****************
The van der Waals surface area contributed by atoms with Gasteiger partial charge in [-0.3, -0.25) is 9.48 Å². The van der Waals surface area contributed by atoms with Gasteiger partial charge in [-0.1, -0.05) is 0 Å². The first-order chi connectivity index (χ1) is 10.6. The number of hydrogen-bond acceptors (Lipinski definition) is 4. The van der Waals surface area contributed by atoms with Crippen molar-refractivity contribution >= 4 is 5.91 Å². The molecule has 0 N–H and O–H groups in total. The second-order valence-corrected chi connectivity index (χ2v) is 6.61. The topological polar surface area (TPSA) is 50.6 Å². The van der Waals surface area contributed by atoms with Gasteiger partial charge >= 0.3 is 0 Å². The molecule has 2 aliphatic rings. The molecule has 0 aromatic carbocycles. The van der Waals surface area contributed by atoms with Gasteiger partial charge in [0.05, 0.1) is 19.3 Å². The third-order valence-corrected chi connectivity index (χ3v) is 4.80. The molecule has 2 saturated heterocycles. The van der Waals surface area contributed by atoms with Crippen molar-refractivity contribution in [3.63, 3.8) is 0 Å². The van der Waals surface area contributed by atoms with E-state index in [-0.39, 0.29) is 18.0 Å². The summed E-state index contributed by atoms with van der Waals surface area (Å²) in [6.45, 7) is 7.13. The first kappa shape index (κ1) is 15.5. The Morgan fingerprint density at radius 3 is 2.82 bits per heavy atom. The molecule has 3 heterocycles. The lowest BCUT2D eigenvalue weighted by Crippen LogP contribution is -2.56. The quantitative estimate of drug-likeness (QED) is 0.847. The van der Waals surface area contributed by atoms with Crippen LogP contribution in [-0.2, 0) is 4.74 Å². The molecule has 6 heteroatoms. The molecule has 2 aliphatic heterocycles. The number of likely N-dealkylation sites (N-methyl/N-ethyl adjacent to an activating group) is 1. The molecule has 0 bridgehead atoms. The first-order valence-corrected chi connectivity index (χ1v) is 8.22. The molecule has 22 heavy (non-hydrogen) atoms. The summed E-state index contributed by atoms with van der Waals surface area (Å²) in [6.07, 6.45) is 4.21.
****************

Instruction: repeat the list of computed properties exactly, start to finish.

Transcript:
The van der Waals surface area contributed by atoms with Gasteiger partial charge in [-0.3, -0.25) is 9.48 Å². The van der Waals surface area contributed by atoms with Gasteiger partial charge in [-0.1, -0.05) is 0 Å². The first-order chi connectivity index (χ1) is 10.6. The number of hydrogen-bond acceptors (Lipinski definition) is 4. The van der Waals surface area contributed by atoms with Crippen molar-refractivity contribution >= 4 is 5.91 Å². The molecule has 0 N–H and O–H groups in total. The second-order valence-corrected chi connectivity index (χ2v) is 6.61. The topological polar surface area (TPSA) is 50.6 Å². The van der Waals surface area contributed by atoms with Gasteiger partial charge >= 0.3 is 0 Å². The molecule has 2 aliphatic rings. The molecule has 0 aromatic carbocycles. The van der Waals surface area contributed by atoms with Gasteiger partial charge in [0.05, 0.1) is 19.3 Å². The third-order valence-corrected chi connectivity index (χ3v) is 4.80. The molecule has 2 saturated heterocycles. The van der Waals surface area contributed by atoms with Crippen molar-refractivity contribution in [3.63, 3.8) is 0 Å². The van der Waals surface area contributed by atoms with E-state index in [-0.39, 0.29) is 18.0 Å². The summed E-state index contributed by atoms with van der Waals surface area (Å²) in [6.45, 7) is 7.13. The first kappa shape index (κ1) is 15.5. The Morgan fingerprint density at radius 3 is 2.82 bits per heavy atom. The molecule has 3 heterocycles. The lowest BCUT2D eigenvalue weighted by Crippen LogP contribution is -2.56. The quantitative estimate of drug-likeness (QED) is 0.847. The van der Waals surface area contributed by atoms with Crippen LogP contribution in [-0.2, 0) is 4.74 Å². The molecule has 6 heteroatoms. The molecule has 2 aliphatic heterocycles. The number of likely N-dealkylation sites (N-methyl/N-ethyl adjacent to an activating group) is 1. The molecule has 0 bridgehead atoms. The first-order valence-corrected chi connectivity index (χ1v) is 8.22. The molecule has 22 heavy (non-hydrogen) atoms. The summed E-state index contributed by atoms with van der Waals surface area (Å²) in [6.07, 6.45) is 4.21.